|dc.description.abstract||To promote breeding for Ascochyta blight in lentil, the genetics of resistance to lentil Ascochyta blight was investigated. In addition, some techniques needed to support the genetic research and breeding were developed in this study. An efficient procedure for producing genetically true-type plantlets was established based on stimulating elongation of the axilary buds. This technique was then used to multiply F₁ hybrid populations to make the population sizes of different generations large enough for careful genetic analyses.
Two regeneration systems, one based on multiple shoot induction from intact seedlings and the other based on cotyledonary node culture, were developed to facilitate the transfer of useful genes from wild lentils and/or other sources into cultivated lentil using tissue culture and genetic engineering techniques.
Ten major genes were identified for foliar resistance. The inheritance models for these genes were: one dominant gene for high resistance and one dominant gene for moderate resistance (ILL 5588); a single dominant gene (ILL 5684 and W6 3241), two complementary dominant genes (W3 3192 and Titore), two recessive genes with additive effect (Indian head); one recessive gene (Laird); and one partial dominant gene with large effect and one dominant gene with less effect (W3 3261). The gene in ILL 5684 is allelic to the one in ILL 5588 for high resistance.
The contributions of minor genes to Ascochyta blight resistance were established for the first time by creating recombinant inbreds with the same major genotypes but different minor genotypes from two crosses (ILL 5684 x Titore, W6 3241x Titore). A mixed model based analysis carried out for the cross ILL 5588 x Titore indicated that about 30% of the phenotypic variations in segregating populations were due to the minor genes.
The overall genetic effect and the partition of the genetic effect into additive, dominant and epistatic effects were done for four crosses using generation-mean analysis. The underlying genetic mechanisms for seed infection rate were more complicated than that for foliar disease severity. The six basic generations were sufficient to model foliar disease severity, whereas they were not sufficient for seed infection rate in two crosses. Dominance played an important role in all crosses for both seed and foliar resistance. Except for foliar resistance in the cross ILL 5684 x Titore, at least one type of inter-gene effect (epstastic) contributed to the increased/reduced resistance. Therefore, selection for resistance would be more efficient if the dominance and epistasis effects were reduced after a few generations of selfing.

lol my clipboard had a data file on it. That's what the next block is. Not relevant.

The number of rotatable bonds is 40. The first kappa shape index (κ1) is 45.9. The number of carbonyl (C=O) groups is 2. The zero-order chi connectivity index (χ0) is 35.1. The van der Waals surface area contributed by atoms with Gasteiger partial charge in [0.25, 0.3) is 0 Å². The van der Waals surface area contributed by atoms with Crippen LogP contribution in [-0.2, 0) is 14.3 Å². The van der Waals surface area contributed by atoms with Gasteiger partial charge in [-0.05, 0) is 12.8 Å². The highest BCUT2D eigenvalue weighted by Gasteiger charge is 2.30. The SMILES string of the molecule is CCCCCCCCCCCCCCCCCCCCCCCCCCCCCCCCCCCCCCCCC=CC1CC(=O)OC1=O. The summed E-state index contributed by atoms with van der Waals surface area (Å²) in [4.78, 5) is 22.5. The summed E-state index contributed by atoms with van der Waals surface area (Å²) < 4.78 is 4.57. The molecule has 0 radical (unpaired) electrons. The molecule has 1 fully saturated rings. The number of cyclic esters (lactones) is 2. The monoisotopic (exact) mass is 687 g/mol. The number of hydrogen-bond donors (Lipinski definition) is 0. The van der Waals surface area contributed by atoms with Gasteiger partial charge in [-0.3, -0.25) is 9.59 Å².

The major gene for foliar resistance in ILL 5684 is linked to the genes for seed yield/plant or it has pleiotropic effect on seed yield/plant. The gene is independent of the genes for plant height and days to flowering. Within each set, there were significant differences among inbreds for all the three traits. The estimates of heritability based on inbred means were high for seed yield/plant and days to flowering, and moderate for plant height. For the set with major resistance gene, 1) disease severity was not correlated with seed yield/plant and plant height, but weakly and negatively correlated to days to flowering when measured under disease pressure. 2) Seed yield/plant was strongly and positively correlated with plant height, moderately and negatively correlated with days to flowering, and plant height was weakly and positively correlated with days to flowering under both testing conditions. 3) Inbred x environment interaction was not important and selection can be done with or without artificial inoculation. Thus, selection within the set of inbreds with the major resistance gene is required and is feasible for the improvements of yield and other traits and for the utilisation of resistance conferred by minor genes.
Based on the results from this study and previous studies, a breeding procedure suitable for the current situation was developed. This procedure is based on crossing resistant and high yielding cultivars and multi-location testing. Gene pyramiding, exploring slow blighting and partial resistance, and using genes contained in wild relatives will be the methods of the future. Identification of more sources of resistance genes, good characterisation of the host-pathogen system, and identification of molecular markers tightly linked to resistance genes are suggested to be the key areas for future study.||en